The 30 Best Songs for Movie Trailers

The Who, Paul Simon, Jay Z, et al. know how to sell cinema.


    Artwork by Kristin Frenzel

    An excellent movie trailer used to be a rarity. Before Apple started uploading trailers online, previews were simply considered mundane commercials with the same “In a world…” narration, a few banner names, a cliffhanger clip, and a date. Sometimes, you’d catch a random teaser trailer for a highly-anticipated sequel without any notice. (For example, when the T.Rex stamped its foot into the mud and announced 1997’s The Lost World: Jurassic Park, my father had to chase me around the aisles, popcorn in tow.) But really, it wasn’t until the last decade and a half that every trailer attempted to be as eventful as the film itself.

    That’s certainly something we discovered when compiling this list. As you’ll notice, most of the previews ahead date post-1999 and that’s largely due to the evolution of the movie trailer itself. They’re sleeker, more self-aware, and snappy in ways that catch our eyes and make us want to rewatch them again and again and again. In some respects, they’re short films — ahem, Zach Braff’s Garden State — and that’s mostly because they have a stellar song championing the visuals. In light of that marriage in marketing, we thought it’d be wise to rope together the 30 best songs in 30 different trailers.

    You’ll laugh, you’ll cry, and you’ll remember why you paid $12 to see these movies.


    30. Harvey Danger – “Flagpole Sitta”

    Disturbing Behavior

    When I first watched the trailer eons ago, I remember imagining it as an alternative-dimension Dawson’s Creek. Joey Potter had turned naughty, and Harvey Danger supplanted Paula Cole for the show’s theme song. Song remains a classic, the movie…

    How’d the film turn out? …not so much. I caught it on TV years ago and remember very little.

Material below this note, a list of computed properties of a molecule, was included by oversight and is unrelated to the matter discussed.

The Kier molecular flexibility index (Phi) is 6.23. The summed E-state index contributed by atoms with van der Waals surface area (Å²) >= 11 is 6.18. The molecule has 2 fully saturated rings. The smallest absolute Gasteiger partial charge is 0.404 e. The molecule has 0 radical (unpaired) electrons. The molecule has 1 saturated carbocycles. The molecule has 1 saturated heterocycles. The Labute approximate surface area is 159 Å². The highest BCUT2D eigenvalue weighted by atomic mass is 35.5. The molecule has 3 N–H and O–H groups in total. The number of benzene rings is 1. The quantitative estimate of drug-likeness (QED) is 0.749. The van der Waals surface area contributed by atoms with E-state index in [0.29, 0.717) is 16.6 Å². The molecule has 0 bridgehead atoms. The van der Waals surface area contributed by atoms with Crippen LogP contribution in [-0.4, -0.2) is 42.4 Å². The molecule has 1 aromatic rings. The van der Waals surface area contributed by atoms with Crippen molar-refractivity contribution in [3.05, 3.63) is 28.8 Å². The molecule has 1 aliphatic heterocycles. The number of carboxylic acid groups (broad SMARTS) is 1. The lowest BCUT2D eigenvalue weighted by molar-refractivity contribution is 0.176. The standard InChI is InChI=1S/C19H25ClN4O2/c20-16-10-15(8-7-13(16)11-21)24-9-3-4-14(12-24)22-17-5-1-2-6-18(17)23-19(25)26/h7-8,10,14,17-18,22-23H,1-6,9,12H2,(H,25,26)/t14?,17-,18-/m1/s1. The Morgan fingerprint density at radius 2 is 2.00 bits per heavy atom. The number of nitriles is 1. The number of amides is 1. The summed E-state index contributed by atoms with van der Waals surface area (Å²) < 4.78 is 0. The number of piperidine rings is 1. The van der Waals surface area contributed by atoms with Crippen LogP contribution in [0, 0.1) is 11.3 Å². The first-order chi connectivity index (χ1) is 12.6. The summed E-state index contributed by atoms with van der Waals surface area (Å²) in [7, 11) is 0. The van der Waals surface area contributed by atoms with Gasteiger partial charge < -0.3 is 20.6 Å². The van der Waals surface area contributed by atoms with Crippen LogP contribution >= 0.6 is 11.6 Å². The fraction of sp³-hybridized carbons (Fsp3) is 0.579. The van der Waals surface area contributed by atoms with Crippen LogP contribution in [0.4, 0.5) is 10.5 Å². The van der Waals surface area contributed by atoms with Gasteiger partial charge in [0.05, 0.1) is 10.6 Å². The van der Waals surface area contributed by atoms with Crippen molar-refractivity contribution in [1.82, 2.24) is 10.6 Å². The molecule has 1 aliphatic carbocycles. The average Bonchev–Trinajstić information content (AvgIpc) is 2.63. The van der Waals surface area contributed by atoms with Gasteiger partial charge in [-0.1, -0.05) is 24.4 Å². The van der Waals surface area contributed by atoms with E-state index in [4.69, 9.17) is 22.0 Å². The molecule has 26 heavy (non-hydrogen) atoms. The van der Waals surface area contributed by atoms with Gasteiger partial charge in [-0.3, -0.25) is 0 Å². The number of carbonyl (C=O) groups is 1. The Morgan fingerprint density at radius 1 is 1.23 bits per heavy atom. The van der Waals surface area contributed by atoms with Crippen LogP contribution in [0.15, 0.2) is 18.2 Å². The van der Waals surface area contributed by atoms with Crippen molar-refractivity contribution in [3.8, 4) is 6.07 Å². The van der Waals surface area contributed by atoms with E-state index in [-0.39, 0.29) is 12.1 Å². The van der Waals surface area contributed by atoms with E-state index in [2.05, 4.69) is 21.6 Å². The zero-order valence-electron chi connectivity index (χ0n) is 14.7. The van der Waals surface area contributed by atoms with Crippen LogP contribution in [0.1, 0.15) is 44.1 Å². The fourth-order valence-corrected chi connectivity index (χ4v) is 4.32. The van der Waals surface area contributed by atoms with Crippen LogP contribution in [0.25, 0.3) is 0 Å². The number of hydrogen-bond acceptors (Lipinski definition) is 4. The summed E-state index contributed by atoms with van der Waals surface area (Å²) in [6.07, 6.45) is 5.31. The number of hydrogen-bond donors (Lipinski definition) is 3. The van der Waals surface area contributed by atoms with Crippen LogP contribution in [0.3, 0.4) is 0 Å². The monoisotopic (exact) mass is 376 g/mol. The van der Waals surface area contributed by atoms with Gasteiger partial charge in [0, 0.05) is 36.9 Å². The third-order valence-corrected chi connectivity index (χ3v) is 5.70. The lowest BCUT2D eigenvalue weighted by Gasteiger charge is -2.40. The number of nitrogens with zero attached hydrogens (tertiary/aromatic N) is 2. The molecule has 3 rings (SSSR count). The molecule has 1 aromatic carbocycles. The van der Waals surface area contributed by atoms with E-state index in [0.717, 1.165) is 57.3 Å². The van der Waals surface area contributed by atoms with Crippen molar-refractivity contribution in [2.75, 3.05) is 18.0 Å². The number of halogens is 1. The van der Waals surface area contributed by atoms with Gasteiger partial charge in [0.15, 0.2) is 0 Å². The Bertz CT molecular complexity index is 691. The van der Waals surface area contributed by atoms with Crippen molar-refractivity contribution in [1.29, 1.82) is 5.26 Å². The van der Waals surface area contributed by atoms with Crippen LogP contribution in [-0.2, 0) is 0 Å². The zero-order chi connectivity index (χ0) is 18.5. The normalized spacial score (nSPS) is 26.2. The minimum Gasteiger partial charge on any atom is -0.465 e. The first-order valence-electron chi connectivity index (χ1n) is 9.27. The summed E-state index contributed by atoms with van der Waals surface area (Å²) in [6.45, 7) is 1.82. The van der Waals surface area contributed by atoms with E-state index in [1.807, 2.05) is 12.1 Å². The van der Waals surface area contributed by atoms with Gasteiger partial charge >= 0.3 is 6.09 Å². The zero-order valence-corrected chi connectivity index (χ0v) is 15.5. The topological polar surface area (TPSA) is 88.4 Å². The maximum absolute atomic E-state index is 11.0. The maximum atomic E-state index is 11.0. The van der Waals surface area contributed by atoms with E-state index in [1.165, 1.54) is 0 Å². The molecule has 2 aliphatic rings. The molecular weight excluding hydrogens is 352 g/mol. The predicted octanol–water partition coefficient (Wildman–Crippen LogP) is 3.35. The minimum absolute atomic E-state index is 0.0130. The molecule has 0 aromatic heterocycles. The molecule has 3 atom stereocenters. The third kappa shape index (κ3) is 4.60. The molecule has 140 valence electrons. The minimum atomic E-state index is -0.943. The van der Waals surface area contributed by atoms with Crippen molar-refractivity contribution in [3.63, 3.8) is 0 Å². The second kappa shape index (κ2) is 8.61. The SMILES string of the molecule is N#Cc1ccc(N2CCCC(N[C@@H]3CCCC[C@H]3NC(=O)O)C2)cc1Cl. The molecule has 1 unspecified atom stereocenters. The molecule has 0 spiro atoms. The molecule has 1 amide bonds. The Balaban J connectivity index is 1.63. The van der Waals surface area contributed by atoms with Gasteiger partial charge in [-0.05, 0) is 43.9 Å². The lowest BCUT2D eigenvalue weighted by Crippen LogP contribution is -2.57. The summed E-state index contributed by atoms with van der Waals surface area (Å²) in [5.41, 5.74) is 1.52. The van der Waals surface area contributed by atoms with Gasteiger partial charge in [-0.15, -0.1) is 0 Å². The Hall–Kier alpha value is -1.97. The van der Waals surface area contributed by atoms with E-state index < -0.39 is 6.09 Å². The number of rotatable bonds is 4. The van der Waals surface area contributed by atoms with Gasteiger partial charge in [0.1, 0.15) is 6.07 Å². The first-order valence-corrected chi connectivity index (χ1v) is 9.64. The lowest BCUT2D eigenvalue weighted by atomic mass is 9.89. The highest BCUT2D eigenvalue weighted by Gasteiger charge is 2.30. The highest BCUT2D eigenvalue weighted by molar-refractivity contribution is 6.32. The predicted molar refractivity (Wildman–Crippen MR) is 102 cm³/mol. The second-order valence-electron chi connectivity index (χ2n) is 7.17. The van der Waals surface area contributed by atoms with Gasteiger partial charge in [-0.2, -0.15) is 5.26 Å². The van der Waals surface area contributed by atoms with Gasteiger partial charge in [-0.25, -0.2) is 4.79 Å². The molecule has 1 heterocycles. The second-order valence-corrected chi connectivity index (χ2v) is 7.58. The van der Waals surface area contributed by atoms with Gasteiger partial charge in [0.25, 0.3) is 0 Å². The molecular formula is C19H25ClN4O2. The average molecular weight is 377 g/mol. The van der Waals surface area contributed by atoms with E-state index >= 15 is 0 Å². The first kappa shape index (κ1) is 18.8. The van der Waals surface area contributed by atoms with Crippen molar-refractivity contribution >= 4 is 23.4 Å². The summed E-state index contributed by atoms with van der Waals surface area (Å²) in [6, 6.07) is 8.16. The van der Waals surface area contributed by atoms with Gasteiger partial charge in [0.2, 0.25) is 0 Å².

–Justin Gerber

    29. Jay Z and Kanye West – “No Church in the Wild”

    The Great Gatsby

    While some were averse to Baz Lurhman’s contemporary soundtrack for Gatsby, Kanye West and Jay Z’s “No Church in the Wild” was a perfect fit for this candy-coated trailer. Gatsby’s depth as a character can be seen in Frank Ocean’s musings: “What’s a king to a God?/ What’s a God to a non-believer, who don’t believe in anything?”


    How’d the film turn out? Not nearly as well as the trailer promised, but still–quality entertainment, as Leo can do no wrong.

    –Amanda Koellner

    28. Spoon – “The Way We Get By”

    Stranger Than Fiction

    You’re primed to expect something different if Will Ferrell’s dramatic gifts match his comedic talents. This charming, sentimentally uplifting trailer, together with Spoon’s accomplished hooks and serenading piano notes, allow themes of existential anxiety to remain at a comfortable and quirky ambience. Everything is pleasantly jarring with dramatic irony being buoyed by intelligent songwriting.

    How’d the film turn out? In reality, the trailer was better than fiction — Will Ferrel proved he’s not just a pretty face when he was nominated for a Golden Globe as Harold Crick.

    –Lior Phillips

    27. Sneaker Pimps – “6 Feet Underground”

    Cruel Intentions


    At the time, this trailer was a dirty-minded adrenaline drenched ride perpetuated by the myth that teenagers scheming to deflower virgins and turn girls into tramps was a true betrayal of the New York City privileged crop of prep-schoolers. This standout trip-hop track was as symbolic of an era as the slow-motion Buffy versus Blair scene was to the movie and it fit perfectly.

    How’d the film turn out? Fourteen years old thinking the mantra “Keep your friends close and your enemies closer” was the definitive answer to everything, the iconic end scene injected with The Verve’s “Bittersweet Symphony” was perfect. (Joshua Jackson’s flamboyant gay trickster character still gives me day-mares, though.)

    –Lior Phillips

    26. Ivy – “Edge of the Ocean”

    Before Sunset

    After nine years, seeing the old clips here of Jesse and Celine again sent jolts of electricity through the veins of every hapless romantic who had waited on pins and paper hearts following Before Sunrise. Did they ever reunite? What happened after Vienna? The way Ivy’s sleek hit weaves in and out here, tapered with the sunlight fonts, and the expressions of our two wiser heroes — all delectable as an $87 bar of dark chocolate. In 2004, I cheered alone in Ft. Lauderdale’s art house theater, but I cheered loud.


    How’d the film turn out? Similar to the wine these characters adore, Richard Linklater’s brilliant series gets better with each installment. Sunset and last year’s sequel, Midnight, both nabbed Oscar nominations for their screenplays.

    –Michael Roffman